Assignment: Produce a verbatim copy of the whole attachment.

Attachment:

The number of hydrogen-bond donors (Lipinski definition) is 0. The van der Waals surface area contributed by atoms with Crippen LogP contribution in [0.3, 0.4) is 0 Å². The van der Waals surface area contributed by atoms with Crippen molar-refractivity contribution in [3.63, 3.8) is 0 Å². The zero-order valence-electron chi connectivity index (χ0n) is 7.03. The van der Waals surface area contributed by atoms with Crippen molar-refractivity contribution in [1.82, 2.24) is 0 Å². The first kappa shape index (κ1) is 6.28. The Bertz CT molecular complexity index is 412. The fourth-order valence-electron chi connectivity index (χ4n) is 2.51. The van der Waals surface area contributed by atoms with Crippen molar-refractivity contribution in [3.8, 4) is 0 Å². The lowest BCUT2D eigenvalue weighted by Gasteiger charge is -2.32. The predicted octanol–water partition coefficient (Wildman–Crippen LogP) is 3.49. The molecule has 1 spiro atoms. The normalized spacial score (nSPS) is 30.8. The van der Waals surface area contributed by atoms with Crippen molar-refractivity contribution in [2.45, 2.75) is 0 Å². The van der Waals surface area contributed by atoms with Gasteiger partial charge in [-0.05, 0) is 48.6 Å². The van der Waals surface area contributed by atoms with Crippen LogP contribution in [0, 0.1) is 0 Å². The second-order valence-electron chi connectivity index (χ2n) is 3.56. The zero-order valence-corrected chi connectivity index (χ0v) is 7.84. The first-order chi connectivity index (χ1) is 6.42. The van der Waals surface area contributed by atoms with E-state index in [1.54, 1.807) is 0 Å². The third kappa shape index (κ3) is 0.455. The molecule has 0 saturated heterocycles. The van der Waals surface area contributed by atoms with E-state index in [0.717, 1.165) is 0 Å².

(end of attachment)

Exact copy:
The number of hydrogen-bond donors (Lipinski definition) is 0. The van der Waals surface area contributed by atoms with Crippen LogP contribution in [0.3, 0.4) is 0 Å². The van der Waals surface area contributed by atoms with Crippen molar-refractivity contribution in [3.63, 3.8) is 0 Å². The zero-order valence-electron chi connectivity index (χ0n) is 7.03. The van der Waals surface area contributed by atoms with Crippen molar-refractivity contribution in [1.82, 2.24) is 0 Å². The first kappa shape index (κ1) is 6.28. The Bertz CT molecular complexity index is 412. The fourth-order valence-electron chi connectivity index (χ4n) is 2.51. The van der Waals surface area contributed by atoms with Crippen molar-refractivity contribution in [3.8, 4) is 0 Å². The lowest BCUT2D eigenvalue weighted by Gasteiger charge is -2.32. The predicted octanol–water partition coefficient (Wildman–Crippen LogP) is 3.49. The molecule has 1 spiro atoms. The normalized spacial score (nSPS) is 30.8. The van der Waals surface area contributed by atoms with Crippen molar-refractivity contribution in [2.45, 2.75) is 0 Å². The van der Waals surface area contributed by atoms with Gasteiger partial charge in [-0.05, 0) is 48.6 Å². The van der Waals surface area contributed by atoms with Crippen LogP contribution in [0, 0.1) is 0 Å². The second-order valence-electron chi connectivity index (χ2n) is 3.56. The zero-order valence-corrected chi connectivity index (χ0v) is 7.84. The first-order chi connectivity index (χ1) is 6.42. The van der Waals surface area contributed by atoms with E-state index in [1.54, 1.807) is 0 Å². The third kappa shape index (κ3) is 0.455. The molecule has 0 saturated heterocycles. The van der Waals surface area contributed by atoms with E-state index in [0.717, 1.165) is 0 Å².